One has just been sent out as a biblical dove, has found nothing green, and slips back
into the darkness of the ark -- Kafka

Saturday, March 10, 2012

Maisson de Verre, Paris

DSC03671 by kettlemoraine
DSC03671, a photo by kettlemoraine on Flickr.
I guess the earlier posts re "modern" architecture reminded me of this house. Saw it on my honeymoon nearly 18 years ago.


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The Maison de Verre (French for House of Glass) was built from 1928 to 1932 in Paris, France. Constructed in the early modern style of architecture, the house's design emphasized three primary traits: honesty of materials, variable transparency of forms, and juxtaposition of "industrial" materials and fixtures with a more traditional style of home décor. The primary materials used were steel, glass, and glass block. Some of the notable "industrial" elements included rubberized floor tiles, bare steel beams, perforated metal sheet, heavy industrial light fixtures, and mechanical fixtures.[citation needed]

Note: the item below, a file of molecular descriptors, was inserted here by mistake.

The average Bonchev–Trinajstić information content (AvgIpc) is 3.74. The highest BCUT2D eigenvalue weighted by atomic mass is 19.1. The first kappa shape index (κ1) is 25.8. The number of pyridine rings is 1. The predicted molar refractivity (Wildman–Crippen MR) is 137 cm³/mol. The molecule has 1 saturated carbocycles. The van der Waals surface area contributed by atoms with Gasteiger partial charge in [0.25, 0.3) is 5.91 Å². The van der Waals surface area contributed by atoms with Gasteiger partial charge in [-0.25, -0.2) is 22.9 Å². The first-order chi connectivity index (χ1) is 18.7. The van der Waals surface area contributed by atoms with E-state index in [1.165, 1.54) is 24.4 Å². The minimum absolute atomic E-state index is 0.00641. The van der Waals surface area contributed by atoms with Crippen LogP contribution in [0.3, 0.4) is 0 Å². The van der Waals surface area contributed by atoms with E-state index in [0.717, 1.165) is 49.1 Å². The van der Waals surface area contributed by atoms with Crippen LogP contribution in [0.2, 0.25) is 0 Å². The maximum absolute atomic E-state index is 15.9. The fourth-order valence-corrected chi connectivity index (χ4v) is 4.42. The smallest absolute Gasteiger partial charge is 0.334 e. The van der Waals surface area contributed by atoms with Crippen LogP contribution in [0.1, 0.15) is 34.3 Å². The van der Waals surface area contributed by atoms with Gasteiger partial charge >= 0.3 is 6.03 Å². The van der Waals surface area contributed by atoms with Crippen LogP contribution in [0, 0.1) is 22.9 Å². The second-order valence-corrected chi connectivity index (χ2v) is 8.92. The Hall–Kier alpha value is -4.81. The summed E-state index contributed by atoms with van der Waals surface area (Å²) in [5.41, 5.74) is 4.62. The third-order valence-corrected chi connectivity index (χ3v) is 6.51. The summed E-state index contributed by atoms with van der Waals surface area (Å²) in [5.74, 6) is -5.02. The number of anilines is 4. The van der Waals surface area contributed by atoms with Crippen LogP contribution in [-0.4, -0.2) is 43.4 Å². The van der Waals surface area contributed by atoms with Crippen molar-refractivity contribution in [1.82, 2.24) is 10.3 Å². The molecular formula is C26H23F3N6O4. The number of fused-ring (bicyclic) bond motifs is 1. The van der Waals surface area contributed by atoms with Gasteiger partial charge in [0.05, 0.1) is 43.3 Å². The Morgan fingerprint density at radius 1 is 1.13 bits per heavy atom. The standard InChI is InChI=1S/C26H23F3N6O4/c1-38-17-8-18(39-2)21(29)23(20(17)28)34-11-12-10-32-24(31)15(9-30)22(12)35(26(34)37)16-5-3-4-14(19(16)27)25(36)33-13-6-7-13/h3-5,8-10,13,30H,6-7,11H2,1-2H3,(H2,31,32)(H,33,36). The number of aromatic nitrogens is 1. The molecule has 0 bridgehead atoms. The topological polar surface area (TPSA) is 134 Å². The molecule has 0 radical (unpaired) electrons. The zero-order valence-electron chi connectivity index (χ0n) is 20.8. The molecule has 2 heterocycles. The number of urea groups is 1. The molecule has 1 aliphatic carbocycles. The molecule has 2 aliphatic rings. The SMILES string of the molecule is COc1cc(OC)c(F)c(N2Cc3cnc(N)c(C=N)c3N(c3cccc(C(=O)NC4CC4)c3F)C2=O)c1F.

The design was a collaboration among Pierre Chareau (a furniture and interiors designer), Bernard Bijvoet (a Dutch architect working in Paris since 1927) and Louis Dalbet (craftsman metalworker). Much of the intricate moving scenery of the house was designed on site as the project developed. The external form is defined by translucent glass block walls, with select areas of clear glazing for tranparency. Internally, spatial division is variable by the use of sliding, folding or rotating screens in glass, sheet or perforated metal, or in combination. Other mechanical components included an overhead trolley from the kitchen to dining room, a retracting stair from the private sitting room to Mme Dalsace's bedroom and complex bathroom cupboards and fittings.

[From Wikipedia: http://en.wikipedia.org/wiki/Maison_de_Verre]
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